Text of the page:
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schencka
Winter Memory, 2004


 

The Midwestern city of Omaha, Nebraska, was my home from late February 2004 until August of that year. It was a full six months in which I worked and worked. Since I had graduated a semester early from Buena Vista University in Storm Lake, Iowa, I figured making some money in preparation for graduate school would be a good idea.

 

One moment I remember particularly was visiting my friend Tony Miller at his place in southwest Minnesota; he, like my other friends, were still in college. The road trip was with my Harlan, Iowa, friend David Rosmann and his Iowa State University friend Eric Shares. We had a lot of beer, attended a basketball game, watched some TV, and enjoyed each other’s company. Tony’s chili was delicious, although I was a bit concerned about my tall friend when his ankles swelled up from the alcohol. “You’re like Dick Cheney with the gout,” I joked.

 

We had a good time. Small details stay with me: Molly, Tony’s girlfriend and now-wife, got irritated by something and had a spat with Tony. “That’s what being married is going to be like,” I thought. At the time, I was engaged to be married to my current wife at the end of the summer. We watched Blow with Johnny Depp. There was some funny discomfort when Molly’s sister, Sandy, came over. David and her had dated, and he reported that she “watched a lot of TV.” I took her to a dance sophomore year. She was likeable but introspective—very different from her outgoing twin (but non-identical) sister Molly.

 

It took us a lot of time to get going as we traveled back to Iowa Sunday afternoon. David insisted on not taking “a duke” in Tony’s small apartment filled with visitors. Such a thought hadn’t occurred to me earlier that day.

 

We stopped at a gas station and got going. The distance from Marshall, Minnesota, to Omaha, Nebraska, was actually fairly long, I came to realize. This worried me, since the next day was my first day at my temp job in West Omaha, with an insurance marketing company. We had only gotten really moving at about 2 p.m., and the distance was vastly lengthened by a winter storm we had to travel through.

 

The weather was silly bad, and we were lucky to get home safely. Visibility was low, and I remember us moving at 35 miles per hour or so for much of the trip. Needless to say, the drive took forever, and I got home in the late evening and had to prep my belongings to go stay overnight in Omaha, with my uncle Robert and his wife Denise.

 

Thinking back, what I remember the most was the ridiculously bad blizzard that I somehow got through. I took Interstate 680 to Omaha, where there was at least a dozen cars and semis that had slid off the road. One I remember especially—a semi that gone straight into the median of the interstate, with its progress stopped by the deep snow. It laid perfectly parked there, but obviously could not be hauled out of its spot. “Wow, they’ll have to wait until it melts to move that sucker,” I thought.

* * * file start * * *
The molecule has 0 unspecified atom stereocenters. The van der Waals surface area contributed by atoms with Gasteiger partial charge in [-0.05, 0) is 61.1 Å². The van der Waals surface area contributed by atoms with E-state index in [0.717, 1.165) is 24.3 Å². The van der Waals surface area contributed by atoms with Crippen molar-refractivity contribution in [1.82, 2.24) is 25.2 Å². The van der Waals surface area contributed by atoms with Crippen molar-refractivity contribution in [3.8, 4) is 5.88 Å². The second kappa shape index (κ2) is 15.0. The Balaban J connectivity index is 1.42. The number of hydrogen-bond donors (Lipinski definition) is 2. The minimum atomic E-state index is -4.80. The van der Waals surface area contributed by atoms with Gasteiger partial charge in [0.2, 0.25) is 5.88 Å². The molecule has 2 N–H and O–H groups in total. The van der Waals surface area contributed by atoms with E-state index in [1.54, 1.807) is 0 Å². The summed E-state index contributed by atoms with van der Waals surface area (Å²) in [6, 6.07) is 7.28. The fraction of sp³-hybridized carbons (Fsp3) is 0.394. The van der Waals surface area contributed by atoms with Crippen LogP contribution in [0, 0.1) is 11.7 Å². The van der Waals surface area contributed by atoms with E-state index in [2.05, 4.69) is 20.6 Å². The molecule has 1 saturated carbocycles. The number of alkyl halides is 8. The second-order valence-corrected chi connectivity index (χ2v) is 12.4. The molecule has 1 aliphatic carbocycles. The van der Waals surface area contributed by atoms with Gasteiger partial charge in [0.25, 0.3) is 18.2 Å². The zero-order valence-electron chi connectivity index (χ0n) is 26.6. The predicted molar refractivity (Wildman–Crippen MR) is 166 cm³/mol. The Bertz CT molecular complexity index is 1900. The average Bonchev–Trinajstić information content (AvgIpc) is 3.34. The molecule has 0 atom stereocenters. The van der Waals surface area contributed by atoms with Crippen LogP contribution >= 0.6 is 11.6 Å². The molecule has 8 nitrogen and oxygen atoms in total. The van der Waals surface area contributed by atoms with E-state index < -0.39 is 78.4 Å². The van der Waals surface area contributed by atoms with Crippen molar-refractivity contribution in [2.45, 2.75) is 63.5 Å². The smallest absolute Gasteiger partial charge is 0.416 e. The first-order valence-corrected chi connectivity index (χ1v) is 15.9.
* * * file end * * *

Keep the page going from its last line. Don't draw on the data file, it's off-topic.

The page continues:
As I continued on, the weather got worse. The timing didn’t help, since I made the one-hour drive from 11 p.m. to midnight, which was an awkward time to be traveling in a blizzard to go get up at 6:30 a.m. for the first day of work at a new job. The visibility was so bad that I nearly missed an exit, and this was on a drive I had done hundreds of times. Despite the snow and ice, I went the speed limit of 70 miles an hour, locked into my task.

 

Total trust did I have in my 1992 Lexus ES300. Its traction was not that true, but I took great pride in my winter driving skills. Interestingly, I didn’t curse the weather that much, and now, after three Southern Arizona summers, I realize the utter foolishness that it is to live in the Midwestern tundra during the winter. Oh, how it pains me now.

 

But back then I considered myself on a mission. I got to the job on time, as was, and is, my workaday habit. How many other people would have said, “Forget this $9.00 an hour job; I can be late”? Instead, I considered the job a great gift and considered it my duty. For unknown reasons, I still seem to have this approach to work.

 

My uncle or aunt left their door unlocked, and I stepped inside, locked the door, and got to bed as quickly as I could. The full eight-hour day went by quickly, since the newness of the tasks outweighed my tiredness. Later, sleepiness was perpetual at that job, and I’d eventually dream of my next step: graduate school.

 

Working as a mailroom boy made me dream of my new place, Arizona, and spite my circumstances. “It’ll only be a little bit of time, and I’ll be somebody,” I thought. Much of the time at the job there, I’d read the New York Review of Books online, or other internet articles. The office had a lot of dust, interesting coworkers, funny happenings. It was like The Office on TV and the film Office Space combined.

 

Many memories do I relish of this time. It didn’t matter that I left early from college. The money? A few thousand dollars can disappear so quickly for me now, and that’s what I earned in those six months. (However, I’m proud to have bought my wife a respectable wedding ring.) I wasn’t interested in taking more classes at my small college, feeling I had received the wisdom the good professors there had to offer. But skipped out on that last semester because I could, and I wanted to. At age 23, I was trying to get something—what I still do not know.



I’m still searching for that unknown thing. It’s volition, probably—the ability to fight through the damn blizzard. Habits come full circle. And here I stand right now.

No profanes - sacred
 
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